the woman is afraid to receive COVID from a coughing friend

At a press conference of the British government on Saturday, the Prime Minister of England Boris Johnson He said that although there was considerable uncertainty, it could be up to 70 percent more communicable than the old version, the original version of the disease. These are given early and are subject to review.

The main problem is that this strain of the virus moves faster among the population, medical director Chris Whitty he said at the same press conference. He mentioned that it is now the dominant form of the virus in the capital of London and the south-east of England. “Following the rapid spread of the new variant, preliminary modeling data and the rapidly increasing incidence rate in the south-east, the Advisory Group on New and Emerging Respiratory Virus Threats (NERVTAG) now considers that the new strain may spread more rapidly. quick”. Whitty confirms. And for more information on how the virus spreads, check if you don’t have this at home, you have a higher risk for COVID.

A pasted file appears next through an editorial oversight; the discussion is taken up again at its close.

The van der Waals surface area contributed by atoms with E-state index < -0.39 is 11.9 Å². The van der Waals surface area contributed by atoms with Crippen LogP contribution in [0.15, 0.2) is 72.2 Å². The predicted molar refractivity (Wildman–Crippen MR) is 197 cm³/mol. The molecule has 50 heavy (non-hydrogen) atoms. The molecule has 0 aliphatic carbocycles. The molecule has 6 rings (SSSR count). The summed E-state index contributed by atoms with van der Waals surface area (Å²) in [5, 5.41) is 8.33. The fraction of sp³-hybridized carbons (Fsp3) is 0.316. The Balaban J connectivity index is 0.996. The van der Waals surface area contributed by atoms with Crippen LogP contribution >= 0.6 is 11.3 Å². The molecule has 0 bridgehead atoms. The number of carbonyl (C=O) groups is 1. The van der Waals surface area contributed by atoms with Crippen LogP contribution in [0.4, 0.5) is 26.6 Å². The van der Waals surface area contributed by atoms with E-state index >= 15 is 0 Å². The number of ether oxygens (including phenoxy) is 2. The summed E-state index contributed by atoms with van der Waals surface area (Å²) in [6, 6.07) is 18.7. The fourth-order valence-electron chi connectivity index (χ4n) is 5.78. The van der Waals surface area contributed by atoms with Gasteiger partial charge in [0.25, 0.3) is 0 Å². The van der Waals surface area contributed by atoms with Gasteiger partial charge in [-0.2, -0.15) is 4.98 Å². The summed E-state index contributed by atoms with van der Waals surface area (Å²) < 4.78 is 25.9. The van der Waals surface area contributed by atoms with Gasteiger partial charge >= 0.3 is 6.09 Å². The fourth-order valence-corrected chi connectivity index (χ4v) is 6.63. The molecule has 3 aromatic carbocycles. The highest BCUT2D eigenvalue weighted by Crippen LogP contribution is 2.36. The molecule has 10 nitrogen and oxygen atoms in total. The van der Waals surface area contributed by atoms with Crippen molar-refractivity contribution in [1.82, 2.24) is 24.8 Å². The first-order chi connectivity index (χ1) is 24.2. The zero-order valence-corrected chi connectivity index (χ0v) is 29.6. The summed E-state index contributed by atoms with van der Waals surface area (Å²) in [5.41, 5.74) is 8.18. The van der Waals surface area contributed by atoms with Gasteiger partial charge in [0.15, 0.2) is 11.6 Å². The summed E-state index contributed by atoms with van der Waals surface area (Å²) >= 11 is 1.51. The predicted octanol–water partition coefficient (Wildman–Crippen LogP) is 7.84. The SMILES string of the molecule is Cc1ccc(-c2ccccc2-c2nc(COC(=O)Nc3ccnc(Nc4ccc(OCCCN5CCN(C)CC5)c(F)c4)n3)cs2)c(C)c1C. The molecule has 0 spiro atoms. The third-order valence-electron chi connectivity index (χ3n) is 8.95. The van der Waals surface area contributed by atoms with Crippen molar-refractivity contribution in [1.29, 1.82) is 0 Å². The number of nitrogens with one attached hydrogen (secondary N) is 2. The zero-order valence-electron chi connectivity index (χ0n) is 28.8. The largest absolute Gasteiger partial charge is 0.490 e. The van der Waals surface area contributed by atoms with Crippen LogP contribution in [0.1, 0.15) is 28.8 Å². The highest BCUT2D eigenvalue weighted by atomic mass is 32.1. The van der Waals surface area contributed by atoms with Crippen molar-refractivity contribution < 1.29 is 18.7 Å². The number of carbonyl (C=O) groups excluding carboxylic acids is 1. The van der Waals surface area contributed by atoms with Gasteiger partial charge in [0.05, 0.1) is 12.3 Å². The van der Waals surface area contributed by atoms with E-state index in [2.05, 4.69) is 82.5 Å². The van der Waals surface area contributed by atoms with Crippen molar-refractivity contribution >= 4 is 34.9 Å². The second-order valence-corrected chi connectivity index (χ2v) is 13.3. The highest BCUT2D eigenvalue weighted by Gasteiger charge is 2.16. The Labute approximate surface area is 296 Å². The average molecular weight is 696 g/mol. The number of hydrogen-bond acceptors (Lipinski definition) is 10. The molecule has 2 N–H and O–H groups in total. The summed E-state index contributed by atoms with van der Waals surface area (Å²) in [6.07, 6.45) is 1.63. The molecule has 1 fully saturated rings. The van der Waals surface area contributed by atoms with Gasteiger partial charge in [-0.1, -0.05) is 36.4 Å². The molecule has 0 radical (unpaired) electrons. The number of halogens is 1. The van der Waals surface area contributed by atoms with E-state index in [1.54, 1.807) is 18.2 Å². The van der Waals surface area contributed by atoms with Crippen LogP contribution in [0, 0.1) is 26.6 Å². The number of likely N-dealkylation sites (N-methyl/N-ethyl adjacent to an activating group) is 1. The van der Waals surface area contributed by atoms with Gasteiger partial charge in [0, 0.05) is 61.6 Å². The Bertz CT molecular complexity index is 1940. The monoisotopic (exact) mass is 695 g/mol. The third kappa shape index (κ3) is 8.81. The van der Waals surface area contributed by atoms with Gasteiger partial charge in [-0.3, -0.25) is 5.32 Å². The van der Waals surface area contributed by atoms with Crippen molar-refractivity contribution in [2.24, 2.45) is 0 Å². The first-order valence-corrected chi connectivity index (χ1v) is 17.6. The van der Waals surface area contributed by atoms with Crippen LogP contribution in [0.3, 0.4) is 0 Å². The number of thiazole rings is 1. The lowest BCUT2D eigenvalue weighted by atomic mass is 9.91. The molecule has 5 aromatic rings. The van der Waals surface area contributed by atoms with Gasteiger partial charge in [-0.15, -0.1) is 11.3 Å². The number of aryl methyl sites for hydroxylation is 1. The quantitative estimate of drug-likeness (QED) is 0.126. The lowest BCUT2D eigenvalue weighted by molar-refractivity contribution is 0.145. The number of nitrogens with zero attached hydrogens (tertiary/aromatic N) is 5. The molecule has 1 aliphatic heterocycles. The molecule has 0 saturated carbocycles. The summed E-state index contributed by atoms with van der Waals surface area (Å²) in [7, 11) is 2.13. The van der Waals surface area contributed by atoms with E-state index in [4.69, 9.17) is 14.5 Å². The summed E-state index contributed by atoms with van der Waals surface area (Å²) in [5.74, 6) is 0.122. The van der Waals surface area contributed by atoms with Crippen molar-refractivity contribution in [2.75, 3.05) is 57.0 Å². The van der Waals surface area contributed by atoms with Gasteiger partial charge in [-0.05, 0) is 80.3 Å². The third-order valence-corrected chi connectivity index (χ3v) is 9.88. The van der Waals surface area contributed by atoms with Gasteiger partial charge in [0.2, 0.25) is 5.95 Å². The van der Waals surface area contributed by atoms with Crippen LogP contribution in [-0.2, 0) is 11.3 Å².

Coronavirus COVID-19 (SARS-CoV-2) vaccine vials.  Copy the space provided.  Note: The QR code on the bottles was generated by me and contains generic text:

However, Whitty’s colleague, Britain’s chief scientific adviser Patrick Vallance, pointed out that currently available vaccines appear to still generate an immune response against this new variant of the virus.

Adams recalled that feeling Make the nation, saying: “At this time, we have no indication that it will hurt our ability to continue vaccinating people.” And for the latest news about the vaccine, check if you did this in 2020, you can get your COVID vaccine sooner.